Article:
MCCLAIN: I'm sorry. Yes, I'm here. I'm here. I'm sorry. I said Elizabeth Dole finds herself behind for some issues that are related to her but other issues that are related to the broader political...

MARTIN: Because...

MCCLAIN: Scene at this point in time.

MARTIN: You know, this was one of those races that people saw what was - we call it the Palin effect, immediately after the Republican Convention - I'm sorry, after the selection of Sarah Palin. The base was energized, as it were. Did you see the Palin effect there and what has happened to it now?

MCCLAIN: Well, the - yes, there was some of the Palin effect to energize the base, but North Carolina, demographically, has changed significantly and has changed even since Elizabeth Dole was elected in 2002. And Elizabeth Dole did some things that didn't leave her in good stead with the electorate in North Carolina. Like in 2006, she was only in the state 13 days. That doesn't sit well with the North Carolinians, and Kay Hagan has been benefiting from the Obama ground organization in North Carolina.

MARTIN: And Kay Hagan, as I understand it, she's in her fifth term in the state Senate, but was she well known to begin with? What were her perceived advantages or is it mainly, sort of, the Obama groundswell?

MCCLAIN: No. She was really unknown statewide. In fact, it was very difficult for the Democrats to find anyone to run against Elizabeth Dole because the perception was that Dole in this state was going to be re-elected in a walk. But Hagan has, you know, because of the Obama swell, the Obama ground organization and several key commercials that the Democratic Senatorial Election Committee have run in the state, have put Elizabeth Dole down in a situation which she never thought she would be before. Plus the increases in registration this time around, plus the presence of early voting, I think have all worked against Elizabeth Dole.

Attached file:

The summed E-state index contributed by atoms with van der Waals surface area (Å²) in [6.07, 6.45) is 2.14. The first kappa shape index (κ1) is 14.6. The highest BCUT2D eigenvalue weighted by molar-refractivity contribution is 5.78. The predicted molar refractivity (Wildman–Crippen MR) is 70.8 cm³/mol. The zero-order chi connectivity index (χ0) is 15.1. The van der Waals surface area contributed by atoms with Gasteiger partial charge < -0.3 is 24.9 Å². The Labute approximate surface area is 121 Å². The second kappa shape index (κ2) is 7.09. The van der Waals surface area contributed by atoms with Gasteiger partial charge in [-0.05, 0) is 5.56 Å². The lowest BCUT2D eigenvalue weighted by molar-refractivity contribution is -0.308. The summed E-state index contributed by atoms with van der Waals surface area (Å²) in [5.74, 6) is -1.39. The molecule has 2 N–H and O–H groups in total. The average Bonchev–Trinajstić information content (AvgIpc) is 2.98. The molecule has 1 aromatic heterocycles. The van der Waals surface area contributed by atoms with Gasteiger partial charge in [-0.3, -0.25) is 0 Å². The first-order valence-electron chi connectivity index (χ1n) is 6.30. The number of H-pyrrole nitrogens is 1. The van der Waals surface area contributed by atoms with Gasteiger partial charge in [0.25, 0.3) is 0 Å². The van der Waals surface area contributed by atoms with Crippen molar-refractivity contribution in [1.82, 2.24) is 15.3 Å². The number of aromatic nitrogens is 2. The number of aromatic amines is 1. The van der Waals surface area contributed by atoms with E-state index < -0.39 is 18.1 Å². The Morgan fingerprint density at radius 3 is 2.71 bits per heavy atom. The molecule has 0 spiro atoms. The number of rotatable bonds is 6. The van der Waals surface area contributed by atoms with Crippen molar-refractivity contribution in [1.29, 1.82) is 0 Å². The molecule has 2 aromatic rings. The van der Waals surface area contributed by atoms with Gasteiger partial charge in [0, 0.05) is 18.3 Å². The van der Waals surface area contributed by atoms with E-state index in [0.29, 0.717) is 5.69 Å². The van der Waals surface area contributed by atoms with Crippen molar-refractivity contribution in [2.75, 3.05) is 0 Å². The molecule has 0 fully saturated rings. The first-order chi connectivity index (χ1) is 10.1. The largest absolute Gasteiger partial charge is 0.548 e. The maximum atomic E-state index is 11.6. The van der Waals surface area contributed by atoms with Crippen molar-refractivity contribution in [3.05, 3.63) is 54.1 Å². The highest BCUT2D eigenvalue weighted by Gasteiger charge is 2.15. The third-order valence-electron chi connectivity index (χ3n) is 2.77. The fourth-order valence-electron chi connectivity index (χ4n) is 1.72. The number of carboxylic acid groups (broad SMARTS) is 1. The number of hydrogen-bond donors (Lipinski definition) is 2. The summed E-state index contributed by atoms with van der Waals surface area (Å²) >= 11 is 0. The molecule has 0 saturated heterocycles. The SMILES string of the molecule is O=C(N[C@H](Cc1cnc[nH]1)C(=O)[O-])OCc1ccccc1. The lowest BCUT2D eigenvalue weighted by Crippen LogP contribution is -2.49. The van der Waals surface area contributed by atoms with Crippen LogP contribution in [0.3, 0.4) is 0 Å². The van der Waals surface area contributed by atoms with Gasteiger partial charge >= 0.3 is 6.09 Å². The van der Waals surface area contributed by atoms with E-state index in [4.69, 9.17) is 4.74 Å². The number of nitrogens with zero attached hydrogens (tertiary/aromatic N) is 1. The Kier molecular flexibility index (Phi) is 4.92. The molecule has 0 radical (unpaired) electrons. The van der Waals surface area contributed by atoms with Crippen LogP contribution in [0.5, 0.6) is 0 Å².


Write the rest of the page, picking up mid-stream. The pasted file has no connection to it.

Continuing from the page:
MARTIN: If you're just joining us, you are listening to Tell Me More from NPR News. We're talking about Senate and House races with Duke University Political Science Professor Paula McClain and NPR political editor Ken Rudin. Ken, you've been following this North Carolina race also. What's your take on it?

RUDIN: Well, Professor McClain is exactly right in the fact that Liddy Dole has been really almost an invisible senator in her six years, but more importantly, I think, as Republican portions have turned downwards because of the economic situation, Elizabeth Dole's has as well. And one reason, she's on the Senate Banking Committee, and if there's a focus of ire among voters about what's going on, it's folks who happen to be - to their misfortune - to be on the banking committee. And Elizabeth Dole has not, I don't think, sold herself well to the voters there.

But plus the fact that many Republicans, even, feel that Elizabeth Dole has not been an aggressive senator. She's certainly no Jesse Helms. Of course, that's good and bad, but I think she has not been visible, and as Professor McClain says, she's almost been invisible, and Republicans, I think, would be happy to get a better Republican there for the next six years.

MARTIN: Well then, why then were the Democrats having trouble recruiting somebody to run against her?

RUDIN: That's the irony. I mean, sometimes - remember in 1992 when President Bush, right after the first - the Gulf War, the first President Bush, so many Democrats - Al Gore, Dick Gephardt - said they are not running for president, and some unknown Arkansas governor said, sure, I'll do it. And as it turned out, when their economy went sour, it was good news for the Democrats. So sometimes, you know, both parties realize that it's good to have good candidates even in an uncomfortable political climate because things can change in a hurry, and that's certainly the case with the economic downturn.

MARTIN: Professor McClain, you mentioned that there's expected to be high-voter turnout, in part because of the ground organization that Senator Obama has put together, and I would assume the enthusiasm - one would assume that there's also an anticipated high African-American-voter turnout. How is that affecting the dynamic of the Senate race?